Monthly Archives: March 2015

Miso Soup with Shrimp and Watercress

Adapted from Williams-Sonoma, March 2015

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Simple but satisfying, miso soup is traditionally served with dried shiitake mushrooms, sliced green onions and tiny cubes of tofu. Here it gets a springtime makeover with shrimp and watercress. Kombu is basically an edible form of kelp or seaweed and bonito flakes  are dried fish flakes.Both of theses products are staples in Japanese cooking and are available at almost any Asian market.

Ingredients:
3-inch piece kombu
1⁄2 cup bonito flakes
2 Tablespoons light miso paste
1⁄4  pound shrimp, peeled and deveined
1⁄3 cup  watercress greens
Thinly sliced scallions, both green and white parts

Directions:
In a large saucepan, combine the kombu and 3 cups  cold water. Bring to a boil over medium heat. Remove and discard the kombu. Remove from the heat, add the bonito flakes, and stir gently once. Let stand for 5 minutes. Strain the broth through a fine-mesh sieve, discarding the bonito flakes. Return the broth to the saucepan.

In a small bowl, combine the miso paste with 1⁄4 cup  of the warm broth. Stir until the paste is softened and very smooth. Stir into the broth and warm gently over medium heat, taking care not to boil the soup.

Add the shrimp and simmer just until bright pink, about 4 minutes. Stir in the watercress, garnish with scallions and serve immediately.

 

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Octopus with Black Bean-Pear Sauce

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Le Bernardin chef Eric Ripert is a master at weaving together unexpected ingredients, like this tender  cooked octopus with a sauce of salty fermented black beans and sweet pear. Finding a wine pairing for such a complex dish, however, is a challenge. “It needs a very aromatic wine, just to stand up to all the flavors,” says wine director Aldo Sohm.

I used a fresh baby octopus that was available at the Asian Market in my local area. Cooking the octopus by this method ensure a very tender protein.

Given the amount of salt in the various components of this dish, I omitted the squid ink. I also added a pinch of brown sugar just give a little more sweetness to the dish and to balance out the acidity of the lemon juice and the balsamic vinegar.

Enoy!

Serves 4
Ingredients:

For the Octopus
6 garlic cloves, halved
2 parsley sprigs
One 2-ounce piece of prosciutto
1 teaspoon salt
4 octopus tentacles (about 2 pounds total)

For the Black Bean–Pear Sauce:
1/4 cup vegetable oil
2 teaspoons Chinese fermented black beans, rinsed
1 teaspoon minced garlic
1 teaspoon minced fresh ginger
1 small shallot, minced
1 tablespoon finely diced red bell pepper
1 tablespoon finely diced jalapeño
1/2 small Bartlett pear, peeled and cut into 1/4-inch dice
1 tablespoon fresh lemon juice
1 tablespoon minced chives

For the Miso Vinaigrette:

1 tablespoon white miso
2 tablespoons balsamic vinegar
2 tablespoons vegetable oil
1 teaspoon squid ink (optional)
2 tablespoons water
Salt and freshly ground pepper

To Finish:
2 tablespoons extra-virgin olive oil
2 teaspoons hot paprika
Salt
1 tablespoon vegetable oil
16 baby arugula leaves
1 small Anjou pear, cut into very thin wedges

Directions:
In a large, deep skillet, combine 2 quarts of water with the onion, garlic, parsley, prosciutto and salt. Cover, bring to a boil and simmer over moderate heat for 5 minutes. Add the octopus to the broth, cover partially and simmer over low heat until tender, about 1 hour; drain and pat dry.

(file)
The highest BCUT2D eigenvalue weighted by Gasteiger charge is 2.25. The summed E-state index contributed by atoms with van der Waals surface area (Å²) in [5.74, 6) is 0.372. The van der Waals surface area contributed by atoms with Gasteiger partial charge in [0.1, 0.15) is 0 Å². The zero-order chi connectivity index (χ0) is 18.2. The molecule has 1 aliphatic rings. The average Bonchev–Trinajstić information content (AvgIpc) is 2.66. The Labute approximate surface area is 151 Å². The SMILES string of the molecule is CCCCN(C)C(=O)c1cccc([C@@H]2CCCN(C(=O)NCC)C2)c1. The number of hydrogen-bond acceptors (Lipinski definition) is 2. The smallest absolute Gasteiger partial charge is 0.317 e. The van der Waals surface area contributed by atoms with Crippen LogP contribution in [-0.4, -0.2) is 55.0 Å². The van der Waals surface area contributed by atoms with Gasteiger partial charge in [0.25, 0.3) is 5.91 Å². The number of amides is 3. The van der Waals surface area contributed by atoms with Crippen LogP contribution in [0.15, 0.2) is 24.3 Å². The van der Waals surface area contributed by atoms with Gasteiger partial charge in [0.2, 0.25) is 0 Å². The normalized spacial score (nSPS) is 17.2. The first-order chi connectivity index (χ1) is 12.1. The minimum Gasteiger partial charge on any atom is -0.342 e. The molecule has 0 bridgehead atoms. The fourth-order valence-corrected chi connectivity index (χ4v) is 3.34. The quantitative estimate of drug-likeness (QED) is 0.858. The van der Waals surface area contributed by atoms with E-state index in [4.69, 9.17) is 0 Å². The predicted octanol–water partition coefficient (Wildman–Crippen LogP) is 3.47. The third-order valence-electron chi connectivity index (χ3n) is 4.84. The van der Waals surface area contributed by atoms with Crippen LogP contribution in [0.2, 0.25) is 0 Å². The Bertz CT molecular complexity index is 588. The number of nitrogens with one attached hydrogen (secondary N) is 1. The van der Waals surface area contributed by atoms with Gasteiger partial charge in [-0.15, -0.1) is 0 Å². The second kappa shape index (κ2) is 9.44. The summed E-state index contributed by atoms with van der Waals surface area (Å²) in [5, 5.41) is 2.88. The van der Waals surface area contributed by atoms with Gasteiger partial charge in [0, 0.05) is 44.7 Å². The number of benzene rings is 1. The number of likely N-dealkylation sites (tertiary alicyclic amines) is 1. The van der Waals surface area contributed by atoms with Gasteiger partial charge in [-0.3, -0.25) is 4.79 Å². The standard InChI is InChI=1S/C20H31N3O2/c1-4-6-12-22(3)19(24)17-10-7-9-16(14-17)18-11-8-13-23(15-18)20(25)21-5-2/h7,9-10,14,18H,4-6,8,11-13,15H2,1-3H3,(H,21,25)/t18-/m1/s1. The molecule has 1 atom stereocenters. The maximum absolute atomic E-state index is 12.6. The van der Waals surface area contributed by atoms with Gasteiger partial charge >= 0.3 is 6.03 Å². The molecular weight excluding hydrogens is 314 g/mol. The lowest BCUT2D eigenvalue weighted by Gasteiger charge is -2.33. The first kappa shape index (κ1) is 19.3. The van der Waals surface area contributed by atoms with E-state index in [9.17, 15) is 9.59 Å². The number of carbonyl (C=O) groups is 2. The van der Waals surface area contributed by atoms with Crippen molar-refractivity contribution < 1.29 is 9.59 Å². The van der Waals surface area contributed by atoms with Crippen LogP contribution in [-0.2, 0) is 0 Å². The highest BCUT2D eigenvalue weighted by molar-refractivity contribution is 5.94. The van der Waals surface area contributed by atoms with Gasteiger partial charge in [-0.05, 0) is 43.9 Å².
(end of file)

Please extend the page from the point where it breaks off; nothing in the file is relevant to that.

In a small skillet, heat the vegetable oil. Add the black beans and cook over moderate heat for 2 minutes. Add the garlic, ginger and shallot and cook until softened, about 4 minutes. Add the red bell pepper and jalapeño and cook until starting to soften, about 2 minutes. Stir in the pear and remove from the heat. Stir in the lemon juice and chives.

In a small bowl, whisk the miso with the balsamic vinegar, oil, squid ink and 2 tablespoons of water. Season with salt and pepper.

In a bowl, mix the olive oil with the paprika and rub it all over the cooked octopus; season with salt. In a skillet, heat the vegetable oil until shimmering. Add the octopus and cook over high heat until browned all over, about 6 minutes. Transfer the octopus to a carving board and slice it crosswise 1/3 inch thick.

Spread the vinaigrette on 4 plates and top with the octopus. Spoon the black bean–pear sauce over the octopus. Garnish with the arugula and pear wedges and serve.

Banana Soufflés

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Adapted from Eric Ripert

These simple, airy soufflés are the perfect marriage of Puerto Rican ingredients and French technique to make this dessert. These banana  soufflés are also  the perfect compliment to a meal  for those who like their desserts just sweet enough, but not too sweet. Enjoy!

Serve 4

Ingredients:
1 Tablespoon unsalted butter, melted
5 Tablespoons granulated white sugar
2 firm, ripe bananas, mashed (1 1/4 cups)
1 Tablespoon fresh lime juice
1/4 teaspoon coconut rum
1/8 teaspoon vanilla extract (optional)
1 large egg yolk
3 large egg whites
Salt

Directions: 
Preheat the oven to 400° F.

Brush four 1-cup (8 ounces) ramekins with melted butter. Add 2 tablespoons of the sugar to 1 of the ramekins and rotate it to coat with sugar. Tap the excess sugar into another ramekin and repeat until all the ramekins are coated with sugar.

In a food processor, puree the bananas with the lime juice, rum, vanilla, egg yolk and 2 tablespoons of the sugar until smooth. Scrape the banana mixture into a large bowl.

In a medium stainless steel bowl, beat the egg whites with a pinch of salt until soft peaks form. Add the remaining 1 tablespoon of sugar and beat until firm and glossy. Using a rubber spatula, beat one-fourth of the beaten whites into the banana mixture, then gently fold in the remaining whites. Spoon the soufflé mixture into the prepared ramekins and tap them lightly on a countertop. Transfer the soufflés to a baking sheet and bake in the center of the oven for about 15 minutes, or until golden brown and risen.

Serve at once.

Scallops with Orzo, Tomatoes and Ginger

Recipe Adapted from Eric Ripert

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Serves 4
Ingredients:
1 cup orzo or other tiny pasta
One 1-inch piece of fresh ginger, peeled, coarsely chopped
1 large stalk of fresh lemongrass, tender inner core of  bottom third only, coarsely chopped
1/4 cup vegetable oil